Trawling through campaign finance reports of state legislators, a reporter discovered that four legislators use campaign finance funds to lease vehicles. One, House Speaker Taylor Barras, presents something of a surprise given his above-the-board reputation, but perhaps no other legislator has a greater claim on doing something like this given the duties of the speaker that require much far-flung automobile travel.
The other three should come as no surprise. Senate Pres. John Alario has a long history of playing fast and loose with this law. Despite his running an accounting firm and having sat in the Legislature almost a half-century and seeing every meaningful campaign finance law enacted in that period, Alario’s campaign has been plagued by at best shoddy, at worst illegal reporting of contributions and expenditures. In fact, his campaign finance habits have drawn Federal Bureau of Investigation scrutiny, although for reasons unknown that seems to have stalled.
State Sen. Yvonne Colomb also has a history of absuing laws dealing with finances. For years, she steered public money to from her elected post at the very least to a poorly-run nonprofit, at the very worst a sham charity designed to suck in taxpayer monies for a favored few, including her family.
Then there’s state Sen. Greg Tarver, who beat the rap on corruption charges similar to those that sunk former Gov. Edwin Edwards nearly two decades ago. As questionable as is the vehicle-leasing practice, his lease price dwarfs the others, nearly reaching his annual legislative salary.
With his customary bravado, Tarver defended his action. “It does not violate the spirit of the law…. When you’re a 100 percent legislator like I am, you have to have a nice car. You have to have a safety car to go to Baton Rouge all the time. There’s a lot of wrecks on the road. I’m concerned about my safety; and that’s the reason I drive the best car money can buy.”
If Tarver considers himself a full-time legislator, he thinks contrary to the Constitution. Art. X Sec. 29.1 specifically defines his job as part-time, so he unconstitutionally justifies his use of those funds. But he is right on the letter, if not the spirit, of the law.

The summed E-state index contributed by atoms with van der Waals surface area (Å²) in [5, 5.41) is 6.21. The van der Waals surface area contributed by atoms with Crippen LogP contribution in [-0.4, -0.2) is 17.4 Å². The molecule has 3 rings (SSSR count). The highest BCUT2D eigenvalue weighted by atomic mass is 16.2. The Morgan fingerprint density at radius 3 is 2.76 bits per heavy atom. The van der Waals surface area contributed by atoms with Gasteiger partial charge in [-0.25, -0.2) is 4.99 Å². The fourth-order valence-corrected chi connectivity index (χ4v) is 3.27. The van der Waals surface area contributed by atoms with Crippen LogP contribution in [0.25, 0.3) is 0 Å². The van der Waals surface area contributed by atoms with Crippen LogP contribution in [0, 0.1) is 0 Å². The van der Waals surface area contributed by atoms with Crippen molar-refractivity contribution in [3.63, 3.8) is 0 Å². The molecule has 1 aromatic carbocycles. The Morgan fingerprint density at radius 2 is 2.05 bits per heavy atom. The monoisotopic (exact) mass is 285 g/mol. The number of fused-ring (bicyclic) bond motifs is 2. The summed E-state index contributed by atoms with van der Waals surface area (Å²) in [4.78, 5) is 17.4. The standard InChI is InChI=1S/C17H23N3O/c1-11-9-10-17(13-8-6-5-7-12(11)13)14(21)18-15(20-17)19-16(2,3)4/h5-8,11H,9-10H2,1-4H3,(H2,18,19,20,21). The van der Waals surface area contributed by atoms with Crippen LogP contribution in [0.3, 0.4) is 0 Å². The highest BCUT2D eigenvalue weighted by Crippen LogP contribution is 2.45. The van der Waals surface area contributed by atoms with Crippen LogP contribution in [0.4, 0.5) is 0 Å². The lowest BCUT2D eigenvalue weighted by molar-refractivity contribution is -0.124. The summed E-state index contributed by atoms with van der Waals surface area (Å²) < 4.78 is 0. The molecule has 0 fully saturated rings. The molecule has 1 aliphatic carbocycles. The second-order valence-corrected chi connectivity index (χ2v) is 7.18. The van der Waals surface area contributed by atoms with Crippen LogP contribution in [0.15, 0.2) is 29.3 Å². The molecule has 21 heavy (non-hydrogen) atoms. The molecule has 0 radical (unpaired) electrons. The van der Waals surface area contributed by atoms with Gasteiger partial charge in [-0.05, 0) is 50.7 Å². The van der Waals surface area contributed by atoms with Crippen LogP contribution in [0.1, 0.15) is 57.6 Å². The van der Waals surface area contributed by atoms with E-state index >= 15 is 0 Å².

But the law also says (for money received after 1990) that it shall not be used for any personal use unrelated to a political campaign or the holding of public office or party position, with a vehicle purchase for any reason specifically outlawed in 2014. So, let’s put some teeth into that.
Next year, the new legislature should pass a law requiring reporting of all leased vehicle use. On an annual basis, those leasing vehicles should have to record (for later posting online) the times and odometer beginning and end for each trip related to campaigning, holding office, or holding a party position, with an explanation of the trip. This would verify no personal use of the vehicle. Let’s watch Tarver, assuming he can retain his office against perhaps the least competent legislator in office right now state Rep. Barbara Norton, starting next year filling out a time sheet every time he gets behind the wheel (the other three are term-limited).
Better, just revoke the leasing exception. That only those with at least 12 years in Legislature (Barras; the others had prior service beyond their current stretches in the Senate) engage in this practice shows that less swamp-familiar legislators think the practice not worth the hassle, if not outright disapprove of the idea. Surely a majority in both chambers would back such a repeal.